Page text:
WASHINGTON -- Seeking swift action on immigration, President Barack Obama on Tuesday will try to rally public support behind his proposals for giving millions of illegal immigrants a pathway to citizenship, as well as making improvements to the legal immigration system and border security.
The president will launch his push in a campaign-style event in Las Vegas, a day after a bipartisan group of senators unveiled their own plan for addressing an issue that has languished in Washington for years.
Administration officials said Obama would largely endorse the senators' efforts, though immigration advocates said they expected the president's own proposals to be more progressive than the Senate group's plan, including a faster pathway to citizenship.
The simultaneous immigration campaigns were spurred by the November presidential election, in which Obama won an overwhelming majority of Hispanic voters. The results caused Republican lawmakers who had previously opposed immigration reform to reconsider in order to rebuild the party's reputation among Hispanics, an increasingly powerful political force.
Most of the recommendations Obama will make Tuesday are not new. He outlined an immigration blueprint in May 2011 but exerted little political capital to get it passed by Congress, to the disappointment of many Hispanics.
Obama "believes that we are at a moment now where there seems to be support coalescing at a bipartisan level behind the very principles that he has long put forward and behind principles that have in the past enjoyed bipartisan support," White House press secretary Jay Carney said Monday. "And that is a very positive thing."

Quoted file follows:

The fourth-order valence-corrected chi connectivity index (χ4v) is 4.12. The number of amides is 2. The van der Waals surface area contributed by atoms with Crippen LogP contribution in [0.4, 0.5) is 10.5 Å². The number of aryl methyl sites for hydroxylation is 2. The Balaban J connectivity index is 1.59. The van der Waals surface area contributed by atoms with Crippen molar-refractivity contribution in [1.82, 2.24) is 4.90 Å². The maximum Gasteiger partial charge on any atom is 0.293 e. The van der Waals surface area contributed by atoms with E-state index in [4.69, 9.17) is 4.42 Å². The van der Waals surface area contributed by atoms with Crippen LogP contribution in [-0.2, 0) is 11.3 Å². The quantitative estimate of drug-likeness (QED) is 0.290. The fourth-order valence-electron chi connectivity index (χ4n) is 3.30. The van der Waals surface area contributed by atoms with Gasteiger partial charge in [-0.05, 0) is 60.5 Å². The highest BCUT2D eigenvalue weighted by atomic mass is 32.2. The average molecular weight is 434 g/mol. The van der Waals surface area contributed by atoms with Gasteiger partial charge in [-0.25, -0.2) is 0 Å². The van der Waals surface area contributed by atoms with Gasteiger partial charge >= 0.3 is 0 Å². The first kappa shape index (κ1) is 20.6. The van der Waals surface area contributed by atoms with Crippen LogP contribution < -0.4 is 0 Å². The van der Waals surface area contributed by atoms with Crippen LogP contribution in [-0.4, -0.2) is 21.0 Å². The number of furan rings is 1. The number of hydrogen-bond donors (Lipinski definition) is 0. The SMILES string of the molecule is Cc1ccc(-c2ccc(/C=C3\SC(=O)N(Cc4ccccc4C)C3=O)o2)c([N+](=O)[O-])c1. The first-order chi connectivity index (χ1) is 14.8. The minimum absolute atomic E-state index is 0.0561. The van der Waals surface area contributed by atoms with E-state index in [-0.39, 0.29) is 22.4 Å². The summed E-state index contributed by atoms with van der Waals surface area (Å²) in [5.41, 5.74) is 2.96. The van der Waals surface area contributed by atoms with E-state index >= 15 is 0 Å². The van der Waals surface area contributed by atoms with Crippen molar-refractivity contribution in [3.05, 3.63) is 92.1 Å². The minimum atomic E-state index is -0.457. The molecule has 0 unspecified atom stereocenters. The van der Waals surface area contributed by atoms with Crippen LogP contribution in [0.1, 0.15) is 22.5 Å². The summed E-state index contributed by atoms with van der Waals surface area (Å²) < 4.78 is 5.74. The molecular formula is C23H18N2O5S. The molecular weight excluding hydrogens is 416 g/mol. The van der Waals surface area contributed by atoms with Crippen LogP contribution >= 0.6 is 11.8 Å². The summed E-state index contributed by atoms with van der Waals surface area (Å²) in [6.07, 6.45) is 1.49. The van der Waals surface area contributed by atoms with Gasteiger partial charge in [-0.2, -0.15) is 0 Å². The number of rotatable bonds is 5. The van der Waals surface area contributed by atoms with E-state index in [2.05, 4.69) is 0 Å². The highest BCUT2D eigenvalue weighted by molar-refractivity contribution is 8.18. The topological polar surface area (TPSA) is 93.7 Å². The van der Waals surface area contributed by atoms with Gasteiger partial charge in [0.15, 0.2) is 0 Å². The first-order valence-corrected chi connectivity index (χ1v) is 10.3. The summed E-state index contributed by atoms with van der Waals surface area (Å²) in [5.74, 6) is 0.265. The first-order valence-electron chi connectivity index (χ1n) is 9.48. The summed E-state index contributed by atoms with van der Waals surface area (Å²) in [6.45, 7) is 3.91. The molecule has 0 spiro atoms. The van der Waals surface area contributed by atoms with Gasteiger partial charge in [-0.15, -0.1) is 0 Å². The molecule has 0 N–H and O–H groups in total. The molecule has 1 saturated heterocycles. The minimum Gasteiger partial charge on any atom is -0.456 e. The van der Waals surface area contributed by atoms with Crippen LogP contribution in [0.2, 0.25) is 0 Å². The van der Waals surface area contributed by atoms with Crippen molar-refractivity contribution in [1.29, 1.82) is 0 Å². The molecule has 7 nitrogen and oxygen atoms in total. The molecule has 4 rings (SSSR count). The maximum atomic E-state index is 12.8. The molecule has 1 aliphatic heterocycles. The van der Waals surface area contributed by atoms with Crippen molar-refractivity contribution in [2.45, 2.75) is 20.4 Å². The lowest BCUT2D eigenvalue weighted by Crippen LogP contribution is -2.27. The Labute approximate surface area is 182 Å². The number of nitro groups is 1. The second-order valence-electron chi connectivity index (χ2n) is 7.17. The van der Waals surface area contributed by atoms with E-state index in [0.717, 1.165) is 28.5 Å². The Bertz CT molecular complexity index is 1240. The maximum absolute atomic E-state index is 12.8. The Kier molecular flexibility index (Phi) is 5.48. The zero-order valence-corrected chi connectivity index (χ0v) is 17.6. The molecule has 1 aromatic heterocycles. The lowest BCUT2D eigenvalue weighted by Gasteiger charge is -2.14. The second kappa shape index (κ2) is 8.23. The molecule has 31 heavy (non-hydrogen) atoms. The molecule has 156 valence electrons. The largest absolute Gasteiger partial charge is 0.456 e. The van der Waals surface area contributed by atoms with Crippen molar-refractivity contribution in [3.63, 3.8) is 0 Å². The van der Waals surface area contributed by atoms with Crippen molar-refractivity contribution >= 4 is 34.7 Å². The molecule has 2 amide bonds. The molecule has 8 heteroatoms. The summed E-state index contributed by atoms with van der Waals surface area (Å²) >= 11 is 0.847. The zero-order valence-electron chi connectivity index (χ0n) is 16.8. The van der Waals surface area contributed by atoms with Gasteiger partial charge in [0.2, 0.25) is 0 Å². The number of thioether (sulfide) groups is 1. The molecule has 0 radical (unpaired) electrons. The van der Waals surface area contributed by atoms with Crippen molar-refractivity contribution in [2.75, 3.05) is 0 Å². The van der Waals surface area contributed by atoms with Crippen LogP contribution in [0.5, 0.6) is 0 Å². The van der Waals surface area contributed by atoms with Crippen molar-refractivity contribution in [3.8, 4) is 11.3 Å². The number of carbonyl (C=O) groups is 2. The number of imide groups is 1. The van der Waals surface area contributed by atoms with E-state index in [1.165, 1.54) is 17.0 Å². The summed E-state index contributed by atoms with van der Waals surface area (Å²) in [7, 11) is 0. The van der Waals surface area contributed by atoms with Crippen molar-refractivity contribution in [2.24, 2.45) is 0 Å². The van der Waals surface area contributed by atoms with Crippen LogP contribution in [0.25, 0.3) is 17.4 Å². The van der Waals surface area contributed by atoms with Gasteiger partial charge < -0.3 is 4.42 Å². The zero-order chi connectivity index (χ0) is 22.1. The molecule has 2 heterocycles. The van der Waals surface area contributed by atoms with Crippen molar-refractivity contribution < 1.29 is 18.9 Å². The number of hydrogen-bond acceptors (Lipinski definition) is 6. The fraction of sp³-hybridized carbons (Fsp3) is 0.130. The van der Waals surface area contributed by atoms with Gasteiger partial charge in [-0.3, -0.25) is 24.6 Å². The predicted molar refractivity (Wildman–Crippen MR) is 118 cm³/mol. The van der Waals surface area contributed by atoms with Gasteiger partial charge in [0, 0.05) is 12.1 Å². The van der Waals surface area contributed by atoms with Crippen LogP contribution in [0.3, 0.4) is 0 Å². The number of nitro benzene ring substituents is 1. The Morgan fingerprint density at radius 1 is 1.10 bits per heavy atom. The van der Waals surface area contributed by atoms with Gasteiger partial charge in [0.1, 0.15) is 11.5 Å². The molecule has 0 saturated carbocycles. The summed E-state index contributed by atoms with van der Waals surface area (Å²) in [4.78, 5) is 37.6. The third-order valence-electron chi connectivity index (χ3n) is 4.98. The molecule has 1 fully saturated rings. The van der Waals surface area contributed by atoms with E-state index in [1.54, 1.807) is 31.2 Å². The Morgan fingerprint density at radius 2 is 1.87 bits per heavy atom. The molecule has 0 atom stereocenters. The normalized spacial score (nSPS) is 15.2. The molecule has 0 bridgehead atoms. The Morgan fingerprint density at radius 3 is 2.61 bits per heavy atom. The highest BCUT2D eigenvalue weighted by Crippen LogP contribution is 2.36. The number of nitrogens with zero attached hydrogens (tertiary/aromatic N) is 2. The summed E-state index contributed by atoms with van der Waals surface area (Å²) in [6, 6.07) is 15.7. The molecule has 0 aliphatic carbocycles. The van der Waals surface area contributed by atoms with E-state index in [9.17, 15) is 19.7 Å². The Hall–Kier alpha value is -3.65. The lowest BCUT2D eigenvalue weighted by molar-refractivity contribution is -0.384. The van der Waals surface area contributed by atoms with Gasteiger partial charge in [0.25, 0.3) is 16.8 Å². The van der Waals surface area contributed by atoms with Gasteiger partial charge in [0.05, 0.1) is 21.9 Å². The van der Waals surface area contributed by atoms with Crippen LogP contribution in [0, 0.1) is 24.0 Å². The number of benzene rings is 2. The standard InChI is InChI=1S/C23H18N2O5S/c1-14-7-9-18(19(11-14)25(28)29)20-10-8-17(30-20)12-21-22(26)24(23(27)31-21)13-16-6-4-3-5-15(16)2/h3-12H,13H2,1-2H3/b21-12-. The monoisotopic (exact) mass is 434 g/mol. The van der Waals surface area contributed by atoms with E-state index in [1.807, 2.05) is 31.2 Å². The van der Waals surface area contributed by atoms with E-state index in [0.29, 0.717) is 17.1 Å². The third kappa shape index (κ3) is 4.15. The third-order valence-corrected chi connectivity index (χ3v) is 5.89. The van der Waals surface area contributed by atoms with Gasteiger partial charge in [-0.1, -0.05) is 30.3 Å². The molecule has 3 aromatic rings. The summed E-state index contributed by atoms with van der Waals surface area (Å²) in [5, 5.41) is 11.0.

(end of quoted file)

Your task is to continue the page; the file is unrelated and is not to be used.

The president was to make his pitch in Nevada, a political battleground he carried in November, in large part because of support from Hispanics in the state.
Nationally, Obama won 71 percent of the Hispanic vote, giving him a key advantage over Republican rival Mitt Romney.
Administration officials said the president would bolster his 2011 immigration blueprint with some fresh details. His original plan centered on four key areas: a pathway to citizenship for the 11 million illegal immigrants in the U.S., improved border security, an overhaul of the legal immigration system, and an easier process for businesses to verify the legal status of workers.
Administration officials said they were encouraged to see the Senate backing the same broad principles. In part because of the fast action on Capitol Hill, Obama does not currently plan to send lawmakers formal immigration legislation.
However, officials said the White House does have legislation drafted and could fall back on it should the Senate process stall. The officials spoke on the condition of anonymity in order to discuss internal strategy.